New Canadian Mine Project Threatens Alaska Fishing and Tourism

There’s reason to celebrate if you love to fish Southeast Alaska and understand the value of healthy wild salmon runs. There’s also reason to worry. Let’s start with the good news.

Southeast Alaska—home of the Tongass National Forest—recently wrapped up a record salmon fishing season. According to the Alaska Department of Fish and Game, fishermen harvested nearly 105 million salmon this year. It was the first time in state history that fishermen caught more than 100 million salmon in the region. The overall value of the 2013 harvest is still being calculated but preliminary numbers put it at $220 million, making it Southeast Alaska’s most lucrative commercial salmon season ever. In the last two years, Southeast topped the charts for being the most valuable region in Alaska for commercial salmon fishing. The main reason salmon thrive here? Southeast Alaska still has large tracts of intact wild habitat that salmon need to reproduce. There’s low human population density and Fish and Game manages the stocks carefully.

But against the backdrop of the Southeast Alaska salmon success story, a threat looms. Planning is under way for a large-scale copper and gold mine in northern British Columbia, a massive project with the potential to leach pollutants into one of Alaska’s largest king salmon- producing rivers, the Unuk. The deposit lies in the headwaters of this 80-mile-long river that drains into Alaska’s Misty Fjords National Monument. Misty Fjords is a spectacular playground for tourists and locals alike with an array of marine and terrestrial wildlife, including seals, sea lions, whales and bears.

The mine project that threatens the Unuk and Misty Fjords is called KSM, short for Kerr-Sulphurets-Mitchell. The Vancouver-based company seeking to develop KSM describes it as “one of the largest undeveloped gold projects in the world” with a proposed development footprint of some 6,200 acres. Currently open for public comment, the project is located about 20 miles from the Alaska border.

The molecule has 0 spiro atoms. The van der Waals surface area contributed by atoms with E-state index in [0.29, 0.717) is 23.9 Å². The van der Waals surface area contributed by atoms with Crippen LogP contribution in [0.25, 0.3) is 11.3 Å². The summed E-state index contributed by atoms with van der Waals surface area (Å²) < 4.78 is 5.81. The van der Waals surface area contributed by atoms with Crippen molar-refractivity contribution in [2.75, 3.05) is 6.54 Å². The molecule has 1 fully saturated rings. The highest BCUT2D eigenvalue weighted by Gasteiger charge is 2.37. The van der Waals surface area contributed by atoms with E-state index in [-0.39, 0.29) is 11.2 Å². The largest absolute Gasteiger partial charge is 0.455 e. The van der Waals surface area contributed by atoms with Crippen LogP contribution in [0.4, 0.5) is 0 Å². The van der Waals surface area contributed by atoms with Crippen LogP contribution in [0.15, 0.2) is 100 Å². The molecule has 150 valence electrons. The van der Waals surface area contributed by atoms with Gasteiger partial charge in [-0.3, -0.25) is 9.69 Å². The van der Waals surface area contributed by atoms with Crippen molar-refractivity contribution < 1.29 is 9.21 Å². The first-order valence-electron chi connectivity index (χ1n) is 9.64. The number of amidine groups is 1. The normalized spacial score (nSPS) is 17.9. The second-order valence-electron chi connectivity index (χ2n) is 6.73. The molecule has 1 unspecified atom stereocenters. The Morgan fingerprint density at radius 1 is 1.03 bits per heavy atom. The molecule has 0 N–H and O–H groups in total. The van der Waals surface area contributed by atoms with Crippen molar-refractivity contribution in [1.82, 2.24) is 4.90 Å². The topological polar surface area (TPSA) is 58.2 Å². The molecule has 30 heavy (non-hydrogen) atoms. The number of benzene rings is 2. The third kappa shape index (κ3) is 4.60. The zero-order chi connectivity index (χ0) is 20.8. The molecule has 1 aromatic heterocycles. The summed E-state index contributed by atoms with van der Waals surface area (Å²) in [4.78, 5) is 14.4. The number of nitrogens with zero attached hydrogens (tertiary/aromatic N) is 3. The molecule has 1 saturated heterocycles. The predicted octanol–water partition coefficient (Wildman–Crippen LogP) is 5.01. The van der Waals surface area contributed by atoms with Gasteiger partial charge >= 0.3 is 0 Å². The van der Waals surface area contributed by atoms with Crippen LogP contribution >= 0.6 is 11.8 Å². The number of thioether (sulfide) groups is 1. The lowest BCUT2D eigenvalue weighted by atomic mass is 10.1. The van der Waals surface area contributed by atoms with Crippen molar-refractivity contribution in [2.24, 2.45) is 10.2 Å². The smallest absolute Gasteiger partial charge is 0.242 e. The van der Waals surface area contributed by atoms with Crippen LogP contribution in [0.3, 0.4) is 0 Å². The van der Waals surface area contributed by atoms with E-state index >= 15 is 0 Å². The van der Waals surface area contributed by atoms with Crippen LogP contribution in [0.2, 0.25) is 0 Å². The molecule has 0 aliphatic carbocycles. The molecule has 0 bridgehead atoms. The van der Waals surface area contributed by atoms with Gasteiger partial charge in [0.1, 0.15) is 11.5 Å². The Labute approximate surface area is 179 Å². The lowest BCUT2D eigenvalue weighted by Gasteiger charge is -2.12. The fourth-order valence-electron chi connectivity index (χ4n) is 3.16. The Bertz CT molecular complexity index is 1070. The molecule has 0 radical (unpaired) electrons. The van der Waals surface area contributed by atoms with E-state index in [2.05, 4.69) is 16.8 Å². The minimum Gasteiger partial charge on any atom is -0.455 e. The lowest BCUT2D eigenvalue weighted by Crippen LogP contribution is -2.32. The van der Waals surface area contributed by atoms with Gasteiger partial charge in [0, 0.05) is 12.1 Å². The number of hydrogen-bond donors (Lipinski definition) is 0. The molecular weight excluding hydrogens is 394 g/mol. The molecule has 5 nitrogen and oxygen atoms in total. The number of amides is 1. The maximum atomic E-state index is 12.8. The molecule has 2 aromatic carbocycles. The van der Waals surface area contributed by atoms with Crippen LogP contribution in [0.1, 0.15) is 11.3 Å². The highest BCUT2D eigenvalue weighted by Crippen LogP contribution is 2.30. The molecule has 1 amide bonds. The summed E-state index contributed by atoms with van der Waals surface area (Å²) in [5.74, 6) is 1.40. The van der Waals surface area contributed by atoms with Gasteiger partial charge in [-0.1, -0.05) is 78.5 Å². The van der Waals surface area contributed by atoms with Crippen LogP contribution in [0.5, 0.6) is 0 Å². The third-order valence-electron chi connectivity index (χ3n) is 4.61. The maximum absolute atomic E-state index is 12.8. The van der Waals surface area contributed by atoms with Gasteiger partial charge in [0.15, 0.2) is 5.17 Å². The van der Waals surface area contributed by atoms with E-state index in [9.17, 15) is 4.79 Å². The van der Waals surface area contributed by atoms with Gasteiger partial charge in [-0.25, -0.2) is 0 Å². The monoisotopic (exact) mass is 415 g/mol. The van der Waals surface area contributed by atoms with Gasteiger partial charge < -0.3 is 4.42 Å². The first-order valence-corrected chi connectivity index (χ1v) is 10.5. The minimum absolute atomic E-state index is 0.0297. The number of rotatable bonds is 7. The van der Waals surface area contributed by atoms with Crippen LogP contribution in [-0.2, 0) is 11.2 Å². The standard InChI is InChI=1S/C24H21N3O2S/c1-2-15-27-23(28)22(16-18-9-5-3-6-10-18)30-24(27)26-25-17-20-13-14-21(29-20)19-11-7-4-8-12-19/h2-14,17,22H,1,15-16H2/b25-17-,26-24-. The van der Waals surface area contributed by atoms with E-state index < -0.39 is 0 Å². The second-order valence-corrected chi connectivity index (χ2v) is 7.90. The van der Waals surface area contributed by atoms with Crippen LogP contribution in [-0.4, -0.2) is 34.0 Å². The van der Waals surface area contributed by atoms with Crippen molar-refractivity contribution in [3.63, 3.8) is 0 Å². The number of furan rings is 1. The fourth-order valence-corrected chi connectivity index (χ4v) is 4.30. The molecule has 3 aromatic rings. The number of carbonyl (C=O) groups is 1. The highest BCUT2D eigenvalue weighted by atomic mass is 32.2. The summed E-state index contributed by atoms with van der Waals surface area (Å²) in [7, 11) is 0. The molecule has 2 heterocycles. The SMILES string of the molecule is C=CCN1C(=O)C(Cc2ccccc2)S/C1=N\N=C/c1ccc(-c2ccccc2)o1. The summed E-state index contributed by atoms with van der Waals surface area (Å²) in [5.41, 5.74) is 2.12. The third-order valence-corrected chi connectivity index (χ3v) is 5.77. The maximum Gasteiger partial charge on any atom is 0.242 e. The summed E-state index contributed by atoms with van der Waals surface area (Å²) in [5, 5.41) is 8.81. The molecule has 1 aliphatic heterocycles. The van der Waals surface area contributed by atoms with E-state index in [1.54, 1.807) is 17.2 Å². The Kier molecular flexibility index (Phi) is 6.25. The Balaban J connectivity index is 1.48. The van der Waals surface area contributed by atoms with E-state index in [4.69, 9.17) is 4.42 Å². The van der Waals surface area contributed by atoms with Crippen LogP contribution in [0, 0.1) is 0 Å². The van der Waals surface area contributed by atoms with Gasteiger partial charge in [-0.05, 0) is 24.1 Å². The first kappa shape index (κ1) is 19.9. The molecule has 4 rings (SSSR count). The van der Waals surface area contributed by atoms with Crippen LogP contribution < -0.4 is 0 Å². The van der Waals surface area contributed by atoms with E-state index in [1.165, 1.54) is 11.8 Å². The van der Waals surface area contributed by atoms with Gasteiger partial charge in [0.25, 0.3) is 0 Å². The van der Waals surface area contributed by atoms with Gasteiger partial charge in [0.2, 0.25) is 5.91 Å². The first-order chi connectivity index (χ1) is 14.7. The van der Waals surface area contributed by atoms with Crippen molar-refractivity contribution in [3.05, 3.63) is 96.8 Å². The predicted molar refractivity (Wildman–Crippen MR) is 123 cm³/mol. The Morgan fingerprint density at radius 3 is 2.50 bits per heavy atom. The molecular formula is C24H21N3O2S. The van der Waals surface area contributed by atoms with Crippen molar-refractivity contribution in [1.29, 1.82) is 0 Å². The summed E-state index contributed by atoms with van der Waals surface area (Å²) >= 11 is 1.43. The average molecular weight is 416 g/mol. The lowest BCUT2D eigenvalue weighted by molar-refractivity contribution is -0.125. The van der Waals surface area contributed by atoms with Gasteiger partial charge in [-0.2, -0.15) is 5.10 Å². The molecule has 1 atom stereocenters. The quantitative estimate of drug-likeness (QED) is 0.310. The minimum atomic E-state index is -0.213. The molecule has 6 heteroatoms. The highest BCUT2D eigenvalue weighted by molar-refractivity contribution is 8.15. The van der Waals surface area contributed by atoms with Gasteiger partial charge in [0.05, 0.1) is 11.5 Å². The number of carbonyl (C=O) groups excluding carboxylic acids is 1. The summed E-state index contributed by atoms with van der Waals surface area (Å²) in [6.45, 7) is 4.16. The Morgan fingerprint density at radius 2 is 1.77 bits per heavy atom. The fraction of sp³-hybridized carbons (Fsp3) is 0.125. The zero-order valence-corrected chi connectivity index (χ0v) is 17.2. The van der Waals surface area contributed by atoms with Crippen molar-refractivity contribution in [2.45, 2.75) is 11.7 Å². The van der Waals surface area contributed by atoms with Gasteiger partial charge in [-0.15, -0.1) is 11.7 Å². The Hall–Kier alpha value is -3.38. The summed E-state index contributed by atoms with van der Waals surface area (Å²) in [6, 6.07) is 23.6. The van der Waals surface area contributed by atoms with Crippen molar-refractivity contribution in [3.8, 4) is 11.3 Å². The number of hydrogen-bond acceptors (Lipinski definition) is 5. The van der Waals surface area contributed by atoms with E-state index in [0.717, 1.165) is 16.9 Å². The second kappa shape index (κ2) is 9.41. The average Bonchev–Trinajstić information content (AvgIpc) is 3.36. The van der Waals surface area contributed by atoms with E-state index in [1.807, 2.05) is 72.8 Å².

The problem for Southeast Alaska is KSM threatens the region’s vibrant and established commercial and recreational fishing industries, as well as the area’s thriving tourism industry, yet it offers few economic benefits. Most of the jobs would go to Canadians. And if built, KSM would generate some 3 billion tons of waste rock and 2 billion tons of tailings, 70 percent of which would be acid generating. As anglers well know, acid mine drainage is a toxic stew that can kill fish. In the case of KSM, the waste would have to be contained and treated in perpetuity. If any of this mine waste found its way the Unuk, it could damage Southeast Alaska’s reputation as a place that sustains wild salmon and pristine landscapes. The salmon fishing and tourism industries together contribute an estimated $2 billion to the regional economy and employ close to 20,000 people in full-time and seasonal jobs.

TU is spreading the word that the KSM project is risky and that people who care about wild salmon and the habitat they need should have this on their radar and weigh in. Use this online form to make your voice heard and please act before the comment period ends on Oct. 21.



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